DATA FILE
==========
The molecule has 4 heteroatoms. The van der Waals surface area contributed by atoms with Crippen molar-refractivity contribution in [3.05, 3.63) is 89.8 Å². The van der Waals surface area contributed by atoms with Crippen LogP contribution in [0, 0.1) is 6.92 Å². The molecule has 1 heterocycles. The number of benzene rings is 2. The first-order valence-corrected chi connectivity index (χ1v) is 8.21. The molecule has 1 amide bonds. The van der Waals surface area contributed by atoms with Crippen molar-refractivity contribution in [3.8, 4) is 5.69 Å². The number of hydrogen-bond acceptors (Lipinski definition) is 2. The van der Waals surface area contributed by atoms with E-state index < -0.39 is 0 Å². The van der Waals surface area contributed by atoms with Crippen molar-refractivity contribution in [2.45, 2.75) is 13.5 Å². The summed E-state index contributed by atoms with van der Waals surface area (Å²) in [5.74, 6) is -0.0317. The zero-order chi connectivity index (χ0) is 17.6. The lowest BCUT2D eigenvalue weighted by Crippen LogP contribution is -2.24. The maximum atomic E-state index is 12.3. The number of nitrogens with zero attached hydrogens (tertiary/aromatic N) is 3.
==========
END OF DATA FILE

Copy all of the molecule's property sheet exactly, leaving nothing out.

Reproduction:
The molecule has 4 heteroatoms. The van der Waals surface area contributed by atoms with Crippen molar-refractivity contribution in [3.05, 3.63) is 89.8 Å². The van der Waals surface area contributed by atoms with Crippen LogP contribution in [0, 0.1) is 6.92 Å². The molecule has 1 heterocycles. The number of benzene rings is 2. The first-order valence-corrected chi connectivity index (χ1v) is 8.21. The molecule has 1 amide bonds. The van der Waals surface area contributed by atoms with Crippen molar-refractivity contribution in [3.8, 4) is 5.69 Å². The number of hydrogen-bond acceptors (Lipinski definition) is 2. The van der Waals surface area contributed by atoms with E-state index < -0.39 is 0 Å². The van der Waals surface area contributed by atoms with Crippen molar-refractivity contribution in [2.45, 2.75) is 13.5 Å². The summed E-state index contributed by atoms with van der Waals surface area (Å²) in [5.74, 6) is -0.0317. The zero-order chi connectivity index (χ0) is 17.6. The lowest BCUT2D eigenvalue weighted by Crippen LogP contribution is -2.24. The maximum atomic E-state index is 12.3. The number of nitrogens with zero attached hydrogens (tertiary/aromatic N) is 3.